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Changes in behaviour and faecal glucocorticoid levels in response to increased human activities during weekends in the pin-tailed sandgrouse

AuthorsCasas, Fabián; Benítez-López, Ana ; Tarjuelo, Rocío; Barja, Isabel; Viñuela, Javier ; García, Jesús T. ; Morales, Manuel B.; Mougeot, François
KeywordsMixed-species association
Tetrax tetrax
Pterocles alchata
Human leisure activities
Agricultural activities
Faecal glucocorticoid metabolites
Issue Date2016
PublisherSpringer Nature
CitationNaturwissenschaften 103: 91 (2016)
AbstractHuman recreational activities are becoming increasingly widespread and frequent, a fact that may potentially exacerbate their effects on wildlife. These human-related disturbances on animals may induce behavioural and physiological changes that can ultimately affect their fitness, showing a similar anti-predator response that against natural predator or other threats. Here, we combine the use of behavioural and physiological approaches to assess the potential effect of winter human activities on a threatened farmland bird in Europe, the pin-tailed sandgrouse (Pterocles alchata). We compared before, during and after weekend variations in human activity rates, pin-tailed sandgrouse behaviour (flocking and flying behaviour, interspecific association in mixed flocks and habitat use) and faecal glucocorticoid metabolite concentrations. Human disturbances, in particular those associated with hunting activities, peaked during weekends. Sandgrouse showed significant behavioural changes (increased sandgrouse-only flock sizes, increased proportion of birds flying and changes in habitat use) during weekends and higher faecal glucocorticoid metabolite concentrations after the weekends compared with during or before weekends. Therefore, physiological stress levels could be modulated by behavioural adjustments such as increased flock sizes and changes in habitat use that may allow sandgrouse to cope with increased human disturbance rates during weekends. Nevertheless, temporal and spatial organization of hunting days among groups of estates might be good strategies to buffer these potential adverse effects on wintering pin-tailed sandgrouse and other steppe species of conservation concern, while preserving a socio-economically important activity such as hunting.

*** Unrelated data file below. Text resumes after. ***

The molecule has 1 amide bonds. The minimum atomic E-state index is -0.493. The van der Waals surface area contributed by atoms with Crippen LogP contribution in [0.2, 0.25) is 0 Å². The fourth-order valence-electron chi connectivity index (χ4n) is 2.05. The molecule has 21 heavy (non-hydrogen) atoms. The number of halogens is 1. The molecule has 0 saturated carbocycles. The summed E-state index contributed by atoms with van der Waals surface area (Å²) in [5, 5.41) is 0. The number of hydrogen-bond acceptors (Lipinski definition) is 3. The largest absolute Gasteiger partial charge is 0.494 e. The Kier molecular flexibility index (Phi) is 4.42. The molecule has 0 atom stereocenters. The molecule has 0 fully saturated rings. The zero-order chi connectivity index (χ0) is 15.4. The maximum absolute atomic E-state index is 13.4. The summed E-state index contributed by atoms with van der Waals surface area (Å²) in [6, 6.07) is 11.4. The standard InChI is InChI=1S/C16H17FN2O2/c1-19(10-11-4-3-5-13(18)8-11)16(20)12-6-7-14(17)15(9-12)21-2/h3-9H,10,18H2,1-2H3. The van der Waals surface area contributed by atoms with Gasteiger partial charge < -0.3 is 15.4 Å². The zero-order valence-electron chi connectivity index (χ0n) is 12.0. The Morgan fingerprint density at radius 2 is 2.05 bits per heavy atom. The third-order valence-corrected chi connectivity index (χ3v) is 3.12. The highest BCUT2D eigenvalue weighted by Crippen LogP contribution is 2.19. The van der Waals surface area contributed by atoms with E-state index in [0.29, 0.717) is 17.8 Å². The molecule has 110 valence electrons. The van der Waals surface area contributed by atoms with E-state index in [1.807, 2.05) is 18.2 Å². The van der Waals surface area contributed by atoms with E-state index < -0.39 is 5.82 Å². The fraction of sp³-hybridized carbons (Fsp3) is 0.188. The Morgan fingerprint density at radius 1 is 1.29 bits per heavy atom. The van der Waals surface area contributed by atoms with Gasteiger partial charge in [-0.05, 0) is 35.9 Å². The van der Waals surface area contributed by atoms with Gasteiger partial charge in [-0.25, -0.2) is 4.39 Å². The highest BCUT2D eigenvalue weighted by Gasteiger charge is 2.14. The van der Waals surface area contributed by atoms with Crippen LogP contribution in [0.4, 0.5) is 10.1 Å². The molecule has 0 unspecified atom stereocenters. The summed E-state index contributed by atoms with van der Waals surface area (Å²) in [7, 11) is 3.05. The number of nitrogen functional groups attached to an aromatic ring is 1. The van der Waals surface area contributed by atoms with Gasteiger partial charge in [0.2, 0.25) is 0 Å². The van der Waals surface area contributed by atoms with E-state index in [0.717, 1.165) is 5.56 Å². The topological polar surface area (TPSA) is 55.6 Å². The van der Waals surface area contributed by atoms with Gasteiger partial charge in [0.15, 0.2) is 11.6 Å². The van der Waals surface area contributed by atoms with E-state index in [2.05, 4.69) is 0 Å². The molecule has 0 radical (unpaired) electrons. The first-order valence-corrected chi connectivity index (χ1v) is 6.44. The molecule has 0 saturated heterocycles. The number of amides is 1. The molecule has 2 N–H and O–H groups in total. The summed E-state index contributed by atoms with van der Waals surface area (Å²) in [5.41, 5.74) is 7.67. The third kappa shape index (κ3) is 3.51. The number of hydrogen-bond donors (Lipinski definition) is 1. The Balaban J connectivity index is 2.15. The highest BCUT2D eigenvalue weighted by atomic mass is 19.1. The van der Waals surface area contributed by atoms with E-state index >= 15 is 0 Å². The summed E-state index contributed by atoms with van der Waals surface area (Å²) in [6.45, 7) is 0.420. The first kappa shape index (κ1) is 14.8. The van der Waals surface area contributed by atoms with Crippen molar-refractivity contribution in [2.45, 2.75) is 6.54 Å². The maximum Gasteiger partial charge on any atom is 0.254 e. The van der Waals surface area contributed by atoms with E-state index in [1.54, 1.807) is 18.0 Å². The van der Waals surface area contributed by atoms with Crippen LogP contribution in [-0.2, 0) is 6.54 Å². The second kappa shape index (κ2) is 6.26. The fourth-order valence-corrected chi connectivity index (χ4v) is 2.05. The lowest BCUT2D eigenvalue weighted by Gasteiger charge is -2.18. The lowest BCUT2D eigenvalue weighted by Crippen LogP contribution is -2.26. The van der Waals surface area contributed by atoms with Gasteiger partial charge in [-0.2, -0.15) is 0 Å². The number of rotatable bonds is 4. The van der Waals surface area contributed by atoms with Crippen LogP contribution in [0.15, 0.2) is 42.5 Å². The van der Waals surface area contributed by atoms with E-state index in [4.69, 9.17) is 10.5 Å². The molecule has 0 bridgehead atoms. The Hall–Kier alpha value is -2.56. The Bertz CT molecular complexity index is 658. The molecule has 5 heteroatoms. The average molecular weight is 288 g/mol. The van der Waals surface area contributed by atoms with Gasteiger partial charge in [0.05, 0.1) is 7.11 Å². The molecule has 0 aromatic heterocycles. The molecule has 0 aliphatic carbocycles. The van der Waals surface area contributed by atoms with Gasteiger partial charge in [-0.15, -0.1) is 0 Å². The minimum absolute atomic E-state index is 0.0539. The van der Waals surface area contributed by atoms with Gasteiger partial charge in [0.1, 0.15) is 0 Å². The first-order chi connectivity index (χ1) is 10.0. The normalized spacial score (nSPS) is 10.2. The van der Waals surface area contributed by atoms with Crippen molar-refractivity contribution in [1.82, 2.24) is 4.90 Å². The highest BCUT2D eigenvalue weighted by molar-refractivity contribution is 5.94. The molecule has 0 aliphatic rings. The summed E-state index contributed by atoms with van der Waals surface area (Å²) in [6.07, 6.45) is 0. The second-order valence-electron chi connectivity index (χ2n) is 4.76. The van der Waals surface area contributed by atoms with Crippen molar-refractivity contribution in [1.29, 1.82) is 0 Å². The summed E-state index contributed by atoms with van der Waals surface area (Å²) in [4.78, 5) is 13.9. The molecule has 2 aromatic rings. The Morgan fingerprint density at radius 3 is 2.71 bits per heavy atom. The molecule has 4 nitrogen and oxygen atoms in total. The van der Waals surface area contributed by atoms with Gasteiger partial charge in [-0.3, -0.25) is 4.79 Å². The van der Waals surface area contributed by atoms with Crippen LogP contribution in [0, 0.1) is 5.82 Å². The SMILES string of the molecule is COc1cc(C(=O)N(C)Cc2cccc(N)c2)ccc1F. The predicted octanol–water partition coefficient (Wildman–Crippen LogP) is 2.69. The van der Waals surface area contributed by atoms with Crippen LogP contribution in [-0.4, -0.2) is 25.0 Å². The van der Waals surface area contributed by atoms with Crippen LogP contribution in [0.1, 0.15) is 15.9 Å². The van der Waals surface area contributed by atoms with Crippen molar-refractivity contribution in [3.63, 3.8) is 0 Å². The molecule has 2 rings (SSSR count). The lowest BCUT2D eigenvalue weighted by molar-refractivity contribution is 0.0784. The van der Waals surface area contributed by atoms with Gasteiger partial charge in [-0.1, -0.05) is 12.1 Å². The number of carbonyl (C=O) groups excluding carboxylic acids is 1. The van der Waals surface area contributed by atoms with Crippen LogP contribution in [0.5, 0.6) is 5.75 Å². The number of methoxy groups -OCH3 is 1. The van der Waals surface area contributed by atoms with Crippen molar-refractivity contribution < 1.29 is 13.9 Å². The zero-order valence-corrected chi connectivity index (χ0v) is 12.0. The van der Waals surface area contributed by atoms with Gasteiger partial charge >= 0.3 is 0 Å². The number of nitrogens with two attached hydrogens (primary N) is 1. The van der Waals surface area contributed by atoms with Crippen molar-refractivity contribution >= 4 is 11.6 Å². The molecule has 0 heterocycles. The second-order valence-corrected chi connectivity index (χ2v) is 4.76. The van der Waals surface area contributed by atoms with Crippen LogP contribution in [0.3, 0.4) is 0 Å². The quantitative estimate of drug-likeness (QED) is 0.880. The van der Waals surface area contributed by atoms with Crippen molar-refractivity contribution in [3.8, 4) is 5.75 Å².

Identifiersdoi: 10.1007/s00114-016-1416-6
issn: 1432-1904
issn: 0028-1042
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